- Many businesses offer programs where the company cosigns for the employee’s student loans
- Other common benefits include paying for continuing education courses, daycare subsidies, and health club memberships
- Some companies also give seasonal bonuses as an incentive for good performance and loyalty to the organization.
For owners and entrepreneurs in every industry, treating workers well is an innovative business practice. That explains why some of the world’s largest and most successful corporations offer extensive benefits packages for those who work there. Of course, small organizations can’t afford to do the same, but there are excellent ways in which business founders can support their employees and make a difference in their lives.
Human creativity being what it is, there are hundreds of different plans, programs, and arrangements for those who work for smaller enterprises. One of the better features includes policies where owners cosign for employees’ student loans and pays for continuing education courses. Other common kinds of support are daycare subsidies, free or discounted health club memberships, and seasonal pay bonuses. Here’s an overview of how business owners support the people who work for them.
Cosign for Student Loans
One of the newer employee benefits, particularly at small businesses and startups, is a program in which owners cosign for student loans. Many workers have solid incomes and work histories but don’t otherwise qualify for student loans. However, if their employer serves as a cosigner, the applicant has a better chance of approval. Helping your team members gain access to education financing and thus attend the college of their choice is an excellent way of building loyalty and doing something good for those who have given their productive years to help your organization succeed. Consider that many of the people you cosign for will likely remain on the job while they attend online college courses.
Pay for Continuing Education Courses
For decades, corporations of all sizes have covered CEU (continuing education units) for their team members. Of course, when the organization requires the classes, the company usually automatically covers them. But for other coursework not directly related to the job, employees are generally on the hook for the tuition and additional fees. By offering to pay for all CEUs, your business can incentivize people to stay with the company instead of job hopping.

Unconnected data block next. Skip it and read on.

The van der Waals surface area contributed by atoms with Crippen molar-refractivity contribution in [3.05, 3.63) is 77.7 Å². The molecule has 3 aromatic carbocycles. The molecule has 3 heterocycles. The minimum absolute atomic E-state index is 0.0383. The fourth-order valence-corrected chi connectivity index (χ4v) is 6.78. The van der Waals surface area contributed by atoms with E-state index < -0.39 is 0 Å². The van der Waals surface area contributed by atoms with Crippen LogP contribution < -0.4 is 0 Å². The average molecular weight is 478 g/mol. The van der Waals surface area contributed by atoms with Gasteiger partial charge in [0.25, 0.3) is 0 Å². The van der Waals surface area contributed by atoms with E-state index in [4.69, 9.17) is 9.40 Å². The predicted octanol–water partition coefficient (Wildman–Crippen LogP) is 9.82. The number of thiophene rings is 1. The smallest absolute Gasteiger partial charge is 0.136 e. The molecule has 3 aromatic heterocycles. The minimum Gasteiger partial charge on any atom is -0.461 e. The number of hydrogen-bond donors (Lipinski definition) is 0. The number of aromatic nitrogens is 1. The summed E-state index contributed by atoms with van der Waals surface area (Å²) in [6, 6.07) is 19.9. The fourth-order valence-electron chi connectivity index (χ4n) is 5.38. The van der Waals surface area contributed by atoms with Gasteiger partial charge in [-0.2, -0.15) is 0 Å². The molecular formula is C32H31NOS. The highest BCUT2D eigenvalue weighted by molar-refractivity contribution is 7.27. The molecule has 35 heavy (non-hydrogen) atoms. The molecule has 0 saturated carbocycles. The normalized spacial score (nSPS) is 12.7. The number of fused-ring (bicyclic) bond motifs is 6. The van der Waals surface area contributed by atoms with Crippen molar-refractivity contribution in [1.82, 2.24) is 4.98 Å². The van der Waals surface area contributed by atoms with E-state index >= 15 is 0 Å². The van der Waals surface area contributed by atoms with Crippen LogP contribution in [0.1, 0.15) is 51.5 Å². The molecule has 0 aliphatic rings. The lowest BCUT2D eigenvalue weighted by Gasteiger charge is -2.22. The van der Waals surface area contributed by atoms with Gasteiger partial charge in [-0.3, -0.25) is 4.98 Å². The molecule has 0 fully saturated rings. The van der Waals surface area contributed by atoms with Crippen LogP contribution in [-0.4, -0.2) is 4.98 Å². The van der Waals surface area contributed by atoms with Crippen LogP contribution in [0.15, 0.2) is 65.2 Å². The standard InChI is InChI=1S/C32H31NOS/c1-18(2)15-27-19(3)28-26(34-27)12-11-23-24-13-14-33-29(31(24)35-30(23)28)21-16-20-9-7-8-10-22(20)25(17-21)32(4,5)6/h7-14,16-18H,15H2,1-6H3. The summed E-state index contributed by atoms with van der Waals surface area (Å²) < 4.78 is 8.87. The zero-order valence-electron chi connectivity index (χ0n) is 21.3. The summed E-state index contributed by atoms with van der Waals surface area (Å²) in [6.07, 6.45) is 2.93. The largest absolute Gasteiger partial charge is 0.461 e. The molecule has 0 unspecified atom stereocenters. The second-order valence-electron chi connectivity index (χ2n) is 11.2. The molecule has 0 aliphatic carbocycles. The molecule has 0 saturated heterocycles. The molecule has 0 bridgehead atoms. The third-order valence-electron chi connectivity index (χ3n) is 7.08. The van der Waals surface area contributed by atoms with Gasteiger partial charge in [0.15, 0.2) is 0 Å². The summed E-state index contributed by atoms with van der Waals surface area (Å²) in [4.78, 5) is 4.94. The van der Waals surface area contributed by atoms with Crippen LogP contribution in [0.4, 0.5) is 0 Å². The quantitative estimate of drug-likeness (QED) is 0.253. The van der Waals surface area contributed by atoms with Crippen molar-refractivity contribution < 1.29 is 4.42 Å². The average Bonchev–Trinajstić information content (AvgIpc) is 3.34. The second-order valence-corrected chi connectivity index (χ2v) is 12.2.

Offer Daycare Subsidies
Employer-covered daycare subsidies have been around for decades but are now becoming commonplace features of benefits schedules. For parents, the payments do two crucial things. First, they allow the person to work outside the home, which they otherwise would not be able to do without daycare services. Second, they offset the relatively high cost of those services for moms and dads with young children.
Reimburse Health Club Memberships
It’s smart for company owners to encourage healthy lifestyles among their staff members and other workers. That’s just one of the reasons behind the current trend toward employer paid health club memberships. Most organizations set a reasonable upper limit on the subsidies, but the results are positive. Not only are users encouraged to stay in good physical shape, but owners end up paying out less in medical coverage on group policies.
Give Seasonal Bonuses
Seasonal bonuses are not as common as they used to be, but those who receive them tend to remain with their employers for longer. For corporations, the payments are an incentive for continued good performance and long-term loyalty to the organization.